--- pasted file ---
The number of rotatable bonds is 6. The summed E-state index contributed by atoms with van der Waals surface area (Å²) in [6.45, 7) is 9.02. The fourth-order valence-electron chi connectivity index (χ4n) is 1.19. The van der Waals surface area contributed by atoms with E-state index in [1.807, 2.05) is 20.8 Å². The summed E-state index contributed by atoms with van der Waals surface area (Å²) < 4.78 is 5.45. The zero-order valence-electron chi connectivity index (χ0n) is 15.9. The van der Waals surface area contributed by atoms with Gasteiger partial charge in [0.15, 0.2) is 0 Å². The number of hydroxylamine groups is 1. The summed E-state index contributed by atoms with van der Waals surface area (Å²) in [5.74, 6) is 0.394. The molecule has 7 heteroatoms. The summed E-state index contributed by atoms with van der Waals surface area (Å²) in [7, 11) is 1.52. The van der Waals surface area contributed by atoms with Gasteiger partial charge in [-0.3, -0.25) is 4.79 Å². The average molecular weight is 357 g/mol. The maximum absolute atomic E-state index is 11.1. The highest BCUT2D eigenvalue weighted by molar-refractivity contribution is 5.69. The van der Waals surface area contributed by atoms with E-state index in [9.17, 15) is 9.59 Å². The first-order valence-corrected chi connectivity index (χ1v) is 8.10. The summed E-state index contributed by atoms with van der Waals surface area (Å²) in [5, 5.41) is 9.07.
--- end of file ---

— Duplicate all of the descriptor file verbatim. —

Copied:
The number of rotatable bonds is 6. The summed E-state index contributed by atoms with van der Waals surface area (Å²) in [6.45, 7) is 9.02. The fourth-order valence-electron chi connectivity index (χ4n) is 1.19. The van der Waals surface area contributed by atoms with E-state index in [1.807, 2.05) is 20.8 Å². The summed E-state index contributed by atoms with van der Waals surface area (Å²) < 4.78 is 5.45. The zero-order valence-electron chi connectivity index (χ0n) is 15.9. The van der Waals surface area contributed by atoms with Gasteiger partial charge in [0.15, 0.2) is 0 Å². The number of hydroxylamine groups is 1. The summed E-state index contributed by atoms with van der Waals surface area (Å²) in [5.74, 6) is 0.394. The molecule has 7 heteroatoms. The summed E-state index contributed by atoms with van der Waals surface area (Å²) in [7, 11) is 1.52. The van der Waals surface area contributed by atoms with Gasteiger partial charge in [-0.3, -0.25) is 4.79 Å². The average molecular weight is 357 g/mol. The maximum absolute atomic E-state index is 11.1. The highest BCUT2D eigenvalue weighted by molar-refractivity contribution is 5.69. The van der Waals surface area contributed by atoms with E-state index in [9.17, 15) is 9.59 Å². The first-order valence-corrected chi connectivity index (χ1v) is 8.10. The summed E-state index contributed by atoms with van der Waals surface area (Å²) in [5, 5.41) is 9.07.